How to tell if a horse is "lonely"...
Our new horse, Sonny, is in a 2 acre pasture by himself. It's in our backyard so he sees a lot of us, but not constantly. There are two horses in a large pasture across the street (about 50' away) and they spend some time at the fence "talking" to Sonny occasionally. My question: are these horses sufficient company for Sonny? What are symptoms of a lonely horse? Sonny seems perfectly fine now, but we've only had him a couple of weeks. He's a 7 yr old gaited saddle horse with a calm demeanor.
FWIW, Sonny was not the dominant horse in his previous herd.
not sure about the lonely question though
I'm not really sure if there is a certain way to tell, but horses are meant to have contact with others. They are social herd animals, and sometimes will act out or lose their social skills if kept away from other equines. Get him a mini or something if you can afford it!
If a horse is in a pasture by itself, it is lonely.
He NEVER cared... from the beginning. Even when he got well enough to start riding and we DID ride past other horses in their pastures, he didn't seem interested.
When he's with horses (as he is now) he is herd boss, but isn't chummy. When alone, he's perfectly content.
I think its going to be few and far between to find a horse with their herd instinct "over ridden". Keep a horse without other horses can lead to many problem... Cribbing, buddy sour, fence walking, etc. A lot of these habits are **** near impossible to brake. If he shows interests in the other horses across the road he probably is looking for companionship. Get a mini horse, you can find them free or extremely cheap, most are easy keepers and the only real expense you have to worry about is vet and farrier.
Posted via Mobile Device
Plenty of horses are kept on their own and are perfectly happy about it, I had a pony that wouldn't tolerate another horse in her paddock - they got attacked and driven out even though she was perfectly fine ridden with other horses she just preferred her own space.
Look for warning signs - weaving, cribbing, pacing up and down the fence, whinnying constantly at those other horses, going off his food
He does have those neighbours he can chat too so if he seems OK I wouldn't worry too much - if you are concerned then you can pick up mini's really cheaply or even for free and they don't cost much to keep - you would have to keep an eye on their weight though and might have to restrict grazing as they are prone to laminitis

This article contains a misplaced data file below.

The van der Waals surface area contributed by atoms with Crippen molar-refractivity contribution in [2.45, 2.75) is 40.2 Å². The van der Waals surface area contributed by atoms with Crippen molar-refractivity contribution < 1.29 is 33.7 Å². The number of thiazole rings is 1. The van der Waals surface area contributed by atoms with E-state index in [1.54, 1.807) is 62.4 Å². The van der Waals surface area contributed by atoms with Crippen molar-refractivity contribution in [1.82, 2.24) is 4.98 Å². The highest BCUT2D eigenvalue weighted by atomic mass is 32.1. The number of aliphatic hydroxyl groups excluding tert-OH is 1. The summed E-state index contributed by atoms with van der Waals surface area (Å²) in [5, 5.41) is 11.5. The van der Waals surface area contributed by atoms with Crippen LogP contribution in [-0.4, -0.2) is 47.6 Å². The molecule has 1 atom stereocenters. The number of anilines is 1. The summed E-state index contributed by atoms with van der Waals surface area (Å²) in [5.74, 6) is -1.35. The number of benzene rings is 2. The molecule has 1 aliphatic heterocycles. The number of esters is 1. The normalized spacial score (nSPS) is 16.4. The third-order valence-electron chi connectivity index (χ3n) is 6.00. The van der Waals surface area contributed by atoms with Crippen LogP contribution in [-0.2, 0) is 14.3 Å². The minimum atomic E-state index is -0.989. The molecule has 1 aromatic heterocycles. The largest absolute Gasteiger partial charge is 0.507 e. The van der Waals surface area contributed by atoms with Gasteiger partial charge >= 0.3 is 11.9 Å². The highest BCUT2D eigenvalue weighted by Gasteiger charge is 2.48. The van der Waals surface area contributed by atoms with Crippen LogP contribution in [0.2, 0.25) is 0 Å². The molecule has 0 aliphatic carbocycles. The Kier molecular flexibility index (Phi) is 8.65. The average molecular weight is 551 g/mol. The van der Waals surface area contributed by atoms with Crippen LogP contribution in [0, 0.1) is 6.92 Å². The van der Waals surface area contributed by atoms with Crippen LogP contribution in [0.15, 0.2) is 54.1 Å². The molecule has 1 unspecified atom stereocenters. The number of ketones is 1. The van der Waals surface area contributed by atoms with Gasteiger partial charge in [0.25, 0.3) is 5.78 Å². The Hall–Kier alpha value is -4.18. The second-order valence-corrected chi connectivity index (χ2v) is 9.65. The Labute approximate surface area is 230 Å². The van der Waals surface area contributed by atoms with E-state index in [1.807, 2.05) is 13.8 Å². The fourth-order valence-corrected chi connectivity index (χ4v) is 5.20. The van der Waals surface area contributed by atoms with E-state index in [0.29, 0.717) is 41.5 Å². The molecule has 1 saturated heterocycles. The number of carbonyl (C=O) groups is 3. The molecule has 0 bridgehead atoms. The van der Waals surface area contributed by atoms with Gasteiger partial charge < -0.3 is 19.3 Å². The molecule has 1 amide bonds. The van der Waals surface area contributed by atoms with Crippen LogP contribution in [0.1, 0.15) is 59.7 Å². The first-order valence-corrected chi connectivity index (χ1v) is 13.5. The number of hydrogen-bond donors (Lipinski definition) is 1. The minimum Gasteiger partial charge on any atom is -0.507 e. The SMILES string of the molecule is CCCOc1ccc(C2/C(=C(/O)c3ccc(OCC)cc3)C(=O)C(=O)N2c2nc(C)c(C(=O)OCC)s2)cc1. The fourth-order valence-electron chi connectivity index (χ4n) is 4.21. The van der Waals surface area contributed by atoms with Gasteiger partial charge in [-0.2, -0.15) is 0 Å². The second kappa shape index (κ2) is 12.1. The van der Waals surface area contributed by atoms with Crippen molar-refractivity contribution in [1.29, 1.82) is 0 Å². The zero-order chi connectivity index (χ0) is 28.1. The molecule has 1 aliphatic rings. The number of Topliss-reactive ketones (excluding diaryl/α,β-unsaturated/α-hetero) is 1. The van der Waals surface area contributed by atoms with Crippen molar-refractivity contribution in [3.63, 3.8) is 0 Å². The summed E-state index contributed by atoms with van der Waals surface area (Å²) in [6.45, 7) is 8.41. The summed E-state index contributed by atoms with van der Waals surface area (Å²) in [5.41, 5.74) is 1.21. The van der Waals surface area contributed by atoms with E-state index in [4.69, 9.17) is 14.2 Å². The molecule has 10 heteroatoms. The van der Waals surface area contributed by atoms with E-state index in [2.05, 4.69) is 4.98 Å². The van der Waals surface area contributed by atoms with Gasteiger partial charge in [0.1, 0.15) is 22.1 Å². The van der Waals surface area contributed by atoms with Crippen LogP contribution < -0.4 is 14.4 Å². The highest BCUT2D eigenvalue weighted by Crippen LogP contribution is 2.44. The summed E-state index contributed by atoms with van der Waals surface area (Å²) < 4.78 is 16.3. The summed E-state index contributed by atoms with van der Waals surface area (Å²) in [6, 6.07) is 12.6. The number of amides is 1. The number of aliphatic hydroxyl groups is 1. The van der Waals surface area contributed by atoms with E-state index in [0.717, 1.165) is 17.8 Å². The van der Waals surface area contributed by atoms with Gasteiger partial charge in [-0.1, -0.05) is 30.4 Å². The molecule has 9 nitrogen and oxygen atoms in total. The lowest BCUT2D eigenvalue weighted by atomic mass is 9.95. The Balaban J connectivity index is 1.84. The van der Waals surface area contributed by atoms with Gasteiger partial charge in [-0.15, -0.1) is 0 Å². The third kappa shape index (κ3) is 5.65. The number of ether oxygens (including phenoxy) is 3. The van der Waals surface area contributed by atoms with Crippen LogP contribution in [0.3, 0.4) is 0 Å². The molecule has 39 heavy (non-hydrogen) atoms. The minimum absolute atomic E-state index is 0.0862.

I know a "Loner horse" myself, actually. When the others are away playing, this grey connemara is a few metres away grazing by himself taking no notice. Some horses just prefer their own company, but if you want to see something really funny, put him in a small arena with a mirror!xD
My dad's mare has been retired to a lovely couple with huge fields.
She has always been with other horses, or alongside other horses if her partner in crime was on box rest or being worked. They were going to buy her a mini, but she has made friends with their cow and is MORE than happy.
I think it really depends on horse and situation.
When I moved a previous mare to a paddock on her own, her personality changed a lot. To an outsider who didn't know her they probably wouldn't have picked "lonely", but because I knew her I knew how different she was.
Lots of people have stories about "that horse that was okay alone". No one argues that they are around. But no one is telling stories about "that horse that wanted to be with others" because that horse is the norm. I personally think all horses should be with other horses if possible (obviously not if they are super aggressive or something). I find horses are calmer and more responsive when kept with others.
|All times are GMT -4. The time now is 12:30 AM.|
Powered by vBulletin® Version 3.8.8
Copyright ©2000 - 2017, vBulletin Solutions, Inc.
vBulletin Security provided by vBSecurity v2.2.2 (Pro) - vBulletin Mods & Addons Copyright © 2017 DragonByte Technologies Ltd.
User Alert System provided by Advanced User Tagging (Pro) - vBulletin Mods & Addons Copyright © 2017 DragonByte Technologies Ltd.